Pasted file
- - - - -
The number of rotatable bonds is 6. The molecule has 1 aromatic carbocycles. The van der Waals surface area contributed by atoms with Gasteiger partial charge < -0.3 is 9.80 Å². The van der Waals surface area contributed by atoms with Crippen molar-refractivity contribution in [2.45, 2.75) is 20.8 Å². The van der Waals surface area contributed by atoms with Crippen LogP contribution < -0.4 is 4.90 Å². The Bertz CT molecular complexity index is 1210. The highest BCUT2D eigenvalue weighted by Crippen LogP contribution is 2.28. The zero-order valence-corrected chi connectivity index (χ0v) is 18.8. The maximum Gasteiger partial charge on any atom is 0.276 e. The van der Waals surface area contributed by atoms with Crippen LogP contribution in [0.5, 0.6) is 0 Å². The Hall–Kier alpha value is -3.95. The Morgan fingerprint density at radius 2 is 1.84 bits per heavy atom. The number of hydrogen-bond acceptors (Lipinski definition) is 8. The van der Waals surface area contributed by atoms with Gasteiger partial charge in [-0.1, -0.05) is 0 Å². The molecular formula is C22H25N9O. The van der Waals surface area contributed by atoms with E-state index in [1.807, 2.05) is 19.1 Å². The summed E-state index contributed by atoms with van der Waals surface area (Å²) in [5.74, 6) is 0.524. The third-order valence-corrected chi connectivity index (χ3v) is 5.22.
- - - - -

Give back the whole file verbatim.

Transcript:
The number of rotatable bonds is 6. The molecule has 1 aromatic carbocycles. The van der Waals surface area contributed by atoms with Gasteiger partial charge < -0.3 is 9.80 Å². The van der Waals surface area contributed by atoms with Crippen molar-refractivity contribution in [2.45, 2.75) is 20.8 Å². The van der Waals surface area contributed by atoms with Crippen LogP contribution < -0.4 is 4.90 Å². The Bertz CT molecular complexity index is 1210. The highest BCUT2D eigenvalue weighted by Crippen LogP contribution is 2.28. The zero-order valence-corrected chi connectivity index (χ0v) is 18.8. The maximum Gasteiger partial charge on any atom is 0.276 e. The van der Waals surface area contributed by atoms with Crippen LogP contribution in [0.5, 0.6) is 0 Å². The Hall–Kier alpha value is -3.95. The Morgan fingerprint density at radius 2 is 1.84 bits per heavy atom. The number of hydrogen-bond acceptors (Lipinski definition) is 8. The van der Waals surface area contributed by atoms with Gasteiger partial charge in [-0.1, -0.05) is 0 Å². The molecular formula is C22H25N9O. The van der Waals surface area contributed by atoms with E-state index in [1.807, 2.05) is 19.1 Å². The summed E-state index contributed by atoms with van der Waals surface area (Å²) in [5.74, 6) is 0.524. The third-order valence-corrected chi connectivity index (χ3v) is 5.22.